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A Job Is Just A Job: On Being Who You Are

What do you do when you start hating your job?

When I first started my last job, I was excited. I loved it because I went out into the world and built relationships with people. I connected with them and talked about their goals and the pressures they faced. 

Then the job changed. The organization was restructured, and the nature of my duties changed. The job became tedious and mind-numbing. I began to dread going to work. So customarily, I started looking for another job. I thought finding a more exciting job with different duties would help. But the truth is that I made a critical error: defining myself by the occupation I hold. [ Cont'd ]

The First-Person Novel: Why You Shouldn’t Write One

I’ve wondered about whether to use the first or the third person voice in my own novel, and I’ve come to conclude that I personally cannot stand to read most first-person novels. More often than not, they’re a break from what John Gardener calls the fictive dream. [ Cont'd ]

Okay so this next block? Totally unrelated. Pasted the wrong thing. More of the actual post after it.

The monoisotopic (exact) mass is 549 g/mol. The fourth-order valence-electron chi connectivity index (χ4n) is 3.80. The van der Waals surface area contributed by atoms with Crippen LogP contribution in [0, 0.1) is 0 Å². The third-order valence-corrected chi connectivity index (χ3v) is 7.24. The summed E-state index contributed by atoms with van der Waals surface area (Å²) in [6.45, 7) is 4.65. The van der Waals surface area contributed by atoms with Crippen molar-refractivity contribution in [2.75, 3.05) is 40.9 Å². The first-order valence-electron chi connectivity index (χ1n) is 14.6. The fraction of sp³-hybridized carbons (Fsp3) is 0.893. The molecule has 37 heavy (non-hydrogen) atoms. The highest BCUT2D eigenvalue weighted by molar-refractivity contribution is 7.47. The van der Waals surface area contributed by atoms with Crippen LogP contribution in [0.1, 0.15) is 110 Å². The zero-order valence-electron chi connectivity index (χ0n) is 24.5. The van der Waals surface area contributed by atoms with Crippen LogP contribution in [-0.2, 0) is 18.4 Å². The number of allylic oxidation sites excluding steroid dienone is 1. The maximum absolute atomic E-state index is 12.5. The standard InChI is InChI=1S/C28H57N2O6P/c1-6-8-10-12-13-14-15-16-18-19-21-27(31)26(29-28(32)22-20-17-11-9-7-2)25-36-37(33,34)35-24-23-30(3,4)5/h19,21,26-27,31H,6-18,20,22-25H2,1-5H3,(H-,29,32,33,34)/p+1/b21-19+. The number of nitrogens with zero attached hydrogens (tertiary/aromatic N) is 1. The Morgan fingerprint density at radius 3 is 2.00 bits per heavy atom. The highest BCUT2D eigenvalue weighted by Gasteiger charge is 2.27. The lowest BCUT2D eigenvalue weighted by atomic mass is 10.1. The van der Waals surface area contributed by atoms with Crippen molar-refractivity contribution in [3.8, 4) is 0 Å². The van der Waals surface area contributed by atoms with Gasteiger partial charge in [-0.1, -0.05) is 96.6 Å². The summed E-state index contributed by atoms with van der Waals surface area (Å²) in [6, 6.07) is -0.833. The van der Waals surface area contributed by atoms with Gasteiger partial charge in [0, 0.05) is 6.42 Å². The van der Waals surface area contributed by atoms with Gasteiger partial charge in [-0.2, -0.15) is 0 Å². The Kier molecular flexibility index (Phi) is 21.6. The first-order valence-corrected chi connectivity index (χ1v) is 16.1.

Surviving The Workshop: Gauging Reactions

I recently had workshopped a piece that I had intended to be the ending chapter of the first arc in my novel. In it, the protagonist Mark ends up talking to a young fellow just a year or two younger than he is. The character’s name is Giovanni, and he is largely a mouthpiece for Eliot Rodger, may he rest in peace. Giovanni was going to see an escort. When his appointment was canceled, Mark chanced upon the young man and they began to have a conversation. [ Cont'd ]

‘Hatred’ and the Truth About Video Game Violence

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There’s quite a hubbub surrounding the game Hatred. Lots of people decry its very existence, complaining that it’ll lead to more violence. Plenty of people don’t like the game, and they don’t think it should’ve been made. But the truth is that Hatred appears to be more honest about violence than most any other video game I’ve ever seen. [ Cont'd ]